When Sunday night rolled around, the cameras turned on Aaron Rodgers Walking Lambeau Field in defeat against DetroitIt was hard to stop him from reading into his body language and where his eyes were traveling. It was easy to see that he seemed to walk a little slower, linger a little longer, and stare a little deeper, like someone delicately absorbing a moment that needed to hold on.
Judging whether this is the end for an elite player like Rodgers seems like football meteorology. You study the front office and the training atmosphere around it. You notice the emotional undercurrents in the locker room. Then you predict what all this will mean at the end of his career. In fact, only he knows where it all goes. And sometimes, as we saw with Rodgers on Sunday night, not even a player can fully understand what lies ahead.
This is not to say that Rodgers hasn’t given a preview to everyone who looks at him. Although he still feels the way he did through the disappointing end to a disappointing 2022 season, the Packers The quarterback provided enough information to boil all of this down to three questions that would either be on top of each other and end another season, or fall apart completely and lead to the end of his Green Bay career.
1. Does Rodgers have enough desire to increase the new season?
This is usually the first question that opens the door to top level players in the NFL. Especially those whose bodies are still healthy enough to continue.
It ceases to be a matter of whether they are can Plays and starts being a function of whether or not they are You want to play. While the 2022 season wasn’t his best ever, Rodgers’ arm talent remains near the top of the NFL. But he lost something dynamic with Rahil Davant Adams And packers have never been able to repeat it consistently down the stretch, even with Christian Watson Flowering in the second half of the season.
Rodgers now feels how difficult it is to live without Adams. He also knows there’s no guarantee he’ll change in 2023. That’s been where it seemed to frustrate him at times this season: trying to wean on the smaller parts of the offense while watching the team fail spectacularly at times when it came to playing football. Supplementary. Few players want to end this, especially quarterbacks who are watching the sunset of their careers (see: Tom Brady).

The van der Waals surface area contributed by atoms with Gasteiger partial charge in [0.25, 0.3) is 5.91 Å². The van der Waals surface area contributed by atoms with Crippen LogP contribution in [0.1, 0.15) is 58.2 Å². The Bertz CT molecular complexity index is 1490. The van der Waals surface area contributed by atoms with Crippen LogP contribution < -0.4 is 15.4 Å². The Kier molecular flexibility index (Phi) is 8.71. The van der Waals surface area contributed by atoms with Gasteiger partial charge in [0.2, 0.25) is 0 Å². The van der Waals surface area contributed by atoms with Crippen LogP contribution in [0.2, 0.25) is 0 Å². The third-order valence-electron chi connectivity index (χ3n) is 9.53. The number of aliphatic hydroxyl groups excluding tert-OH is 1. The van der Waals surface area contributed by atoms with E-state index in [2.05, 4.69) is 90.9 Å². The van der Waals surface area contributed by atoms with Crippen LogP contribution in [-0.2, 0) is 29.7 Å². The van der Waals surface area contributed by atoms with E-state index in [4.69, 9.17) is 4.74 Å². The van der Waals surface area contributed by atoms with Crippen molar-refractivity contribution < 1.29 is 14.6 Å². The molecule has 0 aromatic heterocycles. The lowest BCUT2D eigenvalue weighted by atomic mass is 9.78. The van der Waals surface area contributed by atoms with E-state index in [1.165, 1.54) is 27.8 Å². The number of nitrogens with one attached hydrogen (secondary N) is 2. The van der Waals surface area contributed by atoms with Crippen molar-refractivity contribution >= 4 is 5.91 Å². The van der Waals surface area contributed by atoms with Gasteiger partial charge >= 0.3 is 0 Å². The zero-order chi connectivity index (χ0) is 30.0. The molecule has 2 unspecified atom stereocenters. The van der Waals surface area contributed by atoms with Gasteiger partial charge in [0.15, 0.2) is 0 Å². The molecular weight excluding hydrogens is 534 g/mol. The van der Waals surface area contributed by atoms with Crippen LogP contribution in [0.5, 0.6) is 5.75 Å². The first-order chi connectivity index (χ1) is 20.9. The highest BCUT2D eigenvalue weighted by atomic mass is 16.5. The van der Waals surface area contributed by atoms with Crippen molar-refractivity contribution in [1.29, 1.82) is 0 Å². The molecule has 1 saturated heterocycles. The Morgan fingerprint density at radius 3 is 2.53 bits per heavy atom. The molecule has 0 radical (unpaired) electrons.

Rodgers summed it up nicely on Sunday when he talked about knowing if the end had come, describing the moment of clarity as a “feeling”.
“Do I feel like I have nothing left to prove to myself?” Asked. “Do I want to go back and get ready for another grind? Or is it time? Is it time to step away? Is it time for another voice to lead this team? I think I need to step away and think about these things. These are real to me.”
If yes, then this begs the next question.
2. Will the front office embrace a youth movement that leaves Rodgers on an island?
It should be no secret now that Rodgers prefers to be surrounded by his own men – veterans he knows, trusts and enjoys playing with. This is not unusual for quarterbacks playing in the mid to late 30s. As the changing room around them keeps getting smaller, their circle around them tends to get smaller. Soon, they are almost another layer of the coaching staff, expected to study as much as they play. And that can become especially difficult when the quarterback sees his friends walk out the door due to the march of time.
Rodgers offered an aspect of this before the 2021 season, when he asked the Packers to go pick up his old friend, Randall Cobbfrom Houston Tx. It should have been clear to everyone then how much he valued having important confidants in the barn. It’s a fact that could pose some problems next season, given the Packers’ tight salary cap and some looming free agents.
Consider Rodgers’ close associates who are set to enter the market: Cobb, who is nowhere near as performing near his latest payroll; Kicker Mason Crosby and narrow end Mercedes Lewis, who will each be 39 years old this year; And widely Allen Lazard and narrow end Robert Tonyan, which every agent will pull strong free offers in March. Also worth noting is the left tackle David Bakhtiariwho contracts with him until 2024, but he receives an exorbitant salary and a long list of injuries over the past three seasons.